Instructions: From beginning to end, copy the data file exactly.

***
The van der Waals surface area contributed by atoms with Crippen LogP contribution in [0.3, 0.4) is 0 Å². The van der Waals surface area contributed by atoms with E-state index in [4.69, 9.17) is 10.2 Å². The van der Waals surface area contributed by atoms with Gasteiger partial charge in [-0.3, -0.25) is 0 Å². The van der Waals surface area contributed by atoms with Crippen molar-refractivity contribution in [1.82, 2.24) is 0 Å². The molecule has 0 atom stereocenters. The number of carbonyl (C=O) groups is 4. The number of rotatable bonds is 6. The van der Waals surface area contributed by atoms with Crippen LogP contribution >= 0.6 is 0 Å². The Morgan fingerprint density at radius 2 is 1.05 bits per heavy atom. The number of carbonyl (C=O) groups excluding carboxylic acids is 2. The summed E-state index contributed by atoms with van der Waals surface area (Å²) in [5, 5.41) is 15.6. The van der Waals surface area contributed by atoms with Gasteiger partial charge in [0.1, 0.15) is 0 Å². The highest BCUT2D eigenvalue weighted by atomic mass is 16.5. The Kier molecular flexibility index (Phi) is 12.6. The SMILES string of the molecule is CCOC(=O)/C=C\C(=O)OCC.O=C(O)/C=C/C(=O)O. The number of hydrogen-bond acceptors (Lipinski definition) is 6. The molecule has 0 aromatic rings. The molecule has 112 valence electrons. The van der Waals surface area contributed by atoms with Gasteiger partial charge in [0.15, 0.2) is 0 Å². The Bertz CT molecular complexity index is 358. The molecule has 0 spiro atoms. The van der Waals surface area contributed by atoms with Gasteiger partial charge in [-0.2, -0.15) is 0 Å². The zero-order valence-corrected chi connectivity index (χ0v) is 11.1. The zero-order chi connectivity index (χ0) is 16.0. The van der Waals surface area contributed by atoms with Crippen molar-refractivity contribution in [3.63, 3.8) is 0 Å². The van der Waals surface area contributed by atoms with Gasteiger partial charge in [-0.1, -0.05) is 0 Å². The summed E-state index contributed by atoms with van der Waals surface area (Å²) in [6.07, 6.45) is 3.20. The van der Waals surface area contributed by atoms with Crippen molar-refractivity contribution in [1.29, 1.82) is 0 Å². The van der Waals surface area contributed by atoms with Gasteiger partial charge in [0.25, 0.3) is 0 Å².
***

The van der Waals surface area contributed by atoms with Crippen LogP contribution in [0.3, 0.4) is 0 Å². The van der Waals surface area contributed by atoms with E-state index in [4.69, 9.17) is 10.2 Å². The van der Waals surface area contributed by atoms with Gasteiger partial charge in [-0.3, -0.25) is 0 Å². The van der Waals surface area contributed by atoms with Crippen molar-refractivity contribution in [1.82, 2.24) is 0 Å². The molecule has 0 atom stereocenters. The number of carbonyl (C=O) groups is 4. The number of rotatable bonds is 6. The van der Waals surface area contributed by atoms with Crippen LogP contribution >= 0.6 is 0 Å². The Morgan fingerprint density at radius 2 is 1.05 bits per heavy atom. The number of carbonyl (C=O) groups excluding carboxylic acids is 2. The summed E-state index contributed by atoms with van der Waals surface area (Å²) in [5, 5.41) is 15.6. The van der Waals surface area contributed by atoms with Gasteiger partial charge in [0.1, 0.15) is 0 Å². The highest BCUT2D eigenvalue weighted by atomic mass is 16.5. The Kier molecular flexibility index (Phi) is 12.6. The SMILES string of the molecule is CCOC(=O)/C=C\C(=O)OCC.O=C(O)/C=C/C(=O)O. The number of hydrogen-bond acceptors (Lipinski definition) is 6. The molecule has 0 aromatic rings. The molecule has 112 valence electrons. The van der Waals surface area contributed by atoms with Gasteiger partial charge in [0.15, 0.2) is 0 Å². The Bertz CT molecular complexity index is 358. The molecule has 0 spiro atoms. The van der Waals surface area contributed by atoms with Gasteiger partial charge in [-0.2, -0.15) is 0 Å². The zero-order valence-corrected chi connectivity index (χ0v) is 11.1. The zero-order chi connectivity index (χ0) is 16.0. The van der Waals surface area contributed by atoms with Crippen molar-refractivity contribution in [3.63, 3.8) is 0 Å². The van der Waals surface area contributed by atoms with Gasteiger partial charge in [-0.1, -0.05) is 0 Å². The summed E-state index contributed by atoms with van der Waals surface area (Å²) in [6.07, 6.45) is 3.20. The van der Waals surface area contributed by atoms with Crippen molar-refractivity contribution in [1.29, 1.82) is 0 Å². The van der Waals surface area contributed by atoms with Gasteiger partial charge in [0.25, 0.3) is 0 Å².